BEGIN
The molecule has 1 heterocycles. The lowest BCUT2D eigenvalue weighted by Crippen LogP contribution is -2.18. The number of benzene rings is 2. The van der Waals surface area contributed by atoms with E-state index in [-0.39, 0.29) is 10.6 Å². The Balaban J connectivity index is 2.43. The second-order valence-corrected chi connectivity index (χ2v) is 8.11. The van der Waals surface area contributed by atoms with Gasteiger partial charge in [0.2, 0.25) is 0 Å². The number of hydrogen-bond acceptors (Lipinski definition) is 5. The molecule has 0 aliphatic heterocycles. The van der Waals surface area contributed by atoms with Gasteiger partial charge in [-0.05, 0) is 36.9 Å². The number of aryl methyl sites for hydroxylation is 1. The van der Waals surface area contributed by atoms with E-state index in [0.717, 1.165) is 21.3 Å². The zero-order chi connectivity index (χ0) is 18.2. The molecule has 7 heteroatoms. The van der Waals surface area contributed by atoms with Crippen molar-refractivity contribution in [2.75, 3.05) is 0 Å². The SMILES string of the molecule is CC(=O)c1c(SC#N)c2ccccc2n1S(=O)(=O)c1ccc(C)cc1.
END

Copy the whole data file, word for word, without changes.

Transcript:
The molecule has 1 heterocycles. The lowest BCUT2D eigenvalue weighted by Crippen LogP contribution is -2.18. The number of benzene rings is 2. The van der Waals surface area contributed by atoms with E-state index in [-0.39, 0.29) is 10.6 Å². The Balaban J connectivity index is 2.43. The second-order valence-corrected chi connectivity index (χ2v) is 8.11. The van der Waals surface area contributed by atoms with Gasteiger partial charge in [0.2, 0.25) is 0 Å². The number of hydrogen-bond acceptors (Lipinski definition) is 5. The molecule has 0 aliphatic heterocycles. The van der Waals surface area contributed by atoms with Gasteiger partial charge in [-0.05, 0) is 36.9 Å². The number of aryl methyl sites for hydroxylation is 1. The van der Waals surface area contributed by atoms with E-state index in [0.717, 1.165) is 21.3 Å². The zero-order chi connectivity index (χ0) is 18.2. The molecule has 7 heteroatoms. The van der Waals surface area contributed by atoms with Crippen molar-refractivity contribution in [2.75, 3.05) is 0 Å². The SMILES string of the molecule is CC(=O)c1c(SC#N)c2ccccc2n1S(=O)(=O)c1ccc(C)cc1.